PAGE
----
Reader Scott Mathias recently got in touch having bought a document signed by Samuel Pepys. It appears to be the “bill of exchange” mentioned by Pepys in his entry for 31 July 1667:

At noon dined at home, and then to the office, where busy again till the evening, when Major Halsey and Kinaston to adjust matters about Mrs. Rumbald’s bill of exchange…

Scott was kind enough to let us reproduce the document here (click/tap the image for a larger version):

Scott’s best guess at interpreting the handwriting is:

Registered according to the last wishis mouroned the eighth day of July 1667 and to be paid in sourse noet after £20600 th

July 31 1667
I doe hereby assign and transfer all my right Title & interest in this Order unto Mrs Mary Rumbald the ministratrix to Wm Rumbald Esq Deceased.

If you have any better guesses as to some of the ambiguous words, do post in the comments!


Second Reading

Kate  •  Link

Registred according to the Act within menc[i]oned the xiiith day of July 1667 And to be paid in course next after 520 600 li

Rob Long

July 31 1667
I doe hereby assigne & transferr all my right Title & interest in this Order unto Mrs Mary Rumbald Administratrix to Wm Rumbald Esqr Deceased.

S Pepys.

xiiith = 13th
li = £

San Diego Sarah  •  Link

Interesting information about the early international trade finance system, in which Bills of Exchange were essential, is in an AEON article about anti-semitism:…

Many of the bankers were Jewish, but they were only recently allowed to live in London, and they were asking to live other places to get away from Spain and the Inquisition. Troubled times!

Bills of Exchange are, of course, paper. And this paper way of settling accounts existed centuries before banks, bankers, and paper money.

San Diego Sarah  •  Link

Wikipedia on the history of Bills of Exchange:…

A bill of exchange is essentially an order made by one person to another to pay money to a third person.

When you pay your rent by check, the third party is your bank. This is a non-negotiable check, unless your landlord assigns your check over to the gas company, in which case your check is being treated as a negotiable instrument in paying your landlord's debt. Your payment will go from your bank to the gas company.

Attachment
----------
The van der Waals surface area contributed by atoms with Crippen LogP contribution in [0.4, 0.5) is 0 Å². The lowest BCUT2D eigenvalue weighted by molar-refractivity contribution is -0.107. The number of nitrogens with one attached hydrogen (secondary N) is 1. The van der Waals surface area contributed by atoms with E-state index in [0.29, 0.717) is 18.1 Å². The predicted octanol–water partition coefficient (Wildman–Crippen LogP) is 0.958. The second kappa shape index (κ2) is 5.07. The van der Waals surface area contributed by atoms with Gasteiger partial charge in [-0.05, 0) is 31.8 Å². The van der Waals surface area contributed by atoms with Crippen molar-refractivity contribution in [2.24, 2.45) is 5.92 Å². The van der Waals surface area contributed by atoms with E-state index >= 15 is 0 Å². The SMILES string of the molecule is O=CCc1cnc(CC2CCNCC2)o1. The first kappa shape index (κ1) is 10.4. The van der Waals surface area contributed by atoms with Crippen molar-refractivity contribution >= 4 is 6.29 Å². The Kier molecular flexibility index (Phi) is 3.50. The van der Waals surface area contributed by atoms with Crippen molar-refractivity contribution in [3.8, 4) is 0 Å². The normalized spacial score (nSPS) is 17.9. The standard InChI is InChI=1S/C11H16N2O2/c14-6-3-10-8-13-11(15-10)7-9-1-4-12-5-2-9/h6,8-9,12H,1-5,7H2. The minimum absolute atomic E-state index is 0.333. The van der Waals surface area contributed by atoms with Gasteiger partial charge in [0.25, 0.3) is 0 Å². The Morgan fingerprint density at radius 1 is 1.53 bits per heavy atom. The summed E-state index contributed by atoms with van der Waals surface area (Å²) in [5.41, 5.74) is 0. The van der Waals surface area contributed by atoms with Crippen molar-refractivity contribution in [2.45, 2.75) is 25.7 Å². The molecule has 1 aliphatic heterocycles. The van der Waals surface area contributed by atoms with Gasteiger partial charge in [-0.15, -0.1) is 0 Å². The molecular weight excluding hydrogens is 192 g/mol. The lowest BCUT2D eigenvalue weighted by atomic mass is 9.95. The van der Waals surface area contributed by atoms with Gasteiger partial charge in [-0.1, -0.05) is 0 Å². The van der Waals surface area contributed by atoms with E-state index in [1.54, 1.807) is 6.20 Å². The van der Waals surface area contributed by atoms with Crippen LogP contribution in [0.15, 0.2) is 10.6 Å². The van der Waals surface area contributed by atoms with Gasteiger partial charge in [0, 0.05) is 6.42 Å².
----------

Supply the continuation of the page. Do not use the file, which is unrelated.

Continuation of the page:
Negotiable documents are mostly used today in international trade, using Letters of Credit. They can be written many ways: the importer may not be the payer, the exporter may not be the payee, and everyone involved may be in different countries.
Before the internet, credit cards, PayPal and Bitcoin, negotiable Letters of Credit made imports and exports go around the world for millennia.

Or authorized Generals and their secretary's pay for services they did not perform.…

San Diego Sarah  •  Link

There was an instruction manual for sailors outlining how to behave abroad, the laws and customs to be observed, how to negotiate Bills of Exchange, etc.

It was called ‘Consuedo, vel, Lex Mercatoria: or, The Law Merchant: Divided into three parts, according to the Essential Parts of Traffick Necessary for All Statesmen, Judges, Magistrates, Temporal and Civil Lawyers, Mint-Men, Merchants, Mariners and Others Negotiating in all Places of the World.’
By Gerard Malynes, first published 1622.…

San Diego Sarah  •  Link

In 1668 Josiah Child, reputed to a fanatique, a victualler to the Navy and a brewer, and former Mayor of Portsmouth, wrote an interesting booklet on ways to improve the English economy, "Brief Observations Concerning Trade and Interest of Money".…

Reviews say this wasn't entirely original thinking on his part, but pulled together many ideas in such a way it created a lot of conversation which coincided with a Bill in Parliament.

He believed in low interest rates, banks and education for women, for starters.

Third Reading

San Diego Sarah  •  Link

If you would like to take a dive into how the Hanseatic League traded all over Europe without moving any cash, and the Duke of Burgundy nearly bankrupted everyone by insisting on all transactions in his province be paid for in cash, see…

It's before Pepys' time, but the Bills of Exchange and how the wealthy merchants negotiated credit and hedged their bets are basically the same.

So much in life basically depends on people keeping their word, and being honorable.

Damned Ranter  •  Link

That doesn't look like a bill of exchange; or at least not all of one. There's no mention of the amount for a start. That had to be written in longhand, as "seventy pounds sterling" or some such formula. Not in Arabic numbers- it's too easy to add zeroes on the end to turn seventy into, say, seven hundred pounds. And the currency needs to be specified- there was, for example, the Scottish pound worth then about a twelfth of a pound sterling. The date is uncertain; it's difficult to interpret it either as 31 or xxxi, and it's unlikely that he would have had a BOE drafted and re- assigned (using another scribe) on the same day. One assumes that it would have been clearer according to the handwriting customs of the time. Probably a good job it never went to court.

The numbers that are there are completely enigmatic. They are written with a different pen, a different ink, and hand. All resemble those of the assignation below. It's not a date, nor an amount. And it wasn't written by Pepys. The "Registered" and signature may be his.

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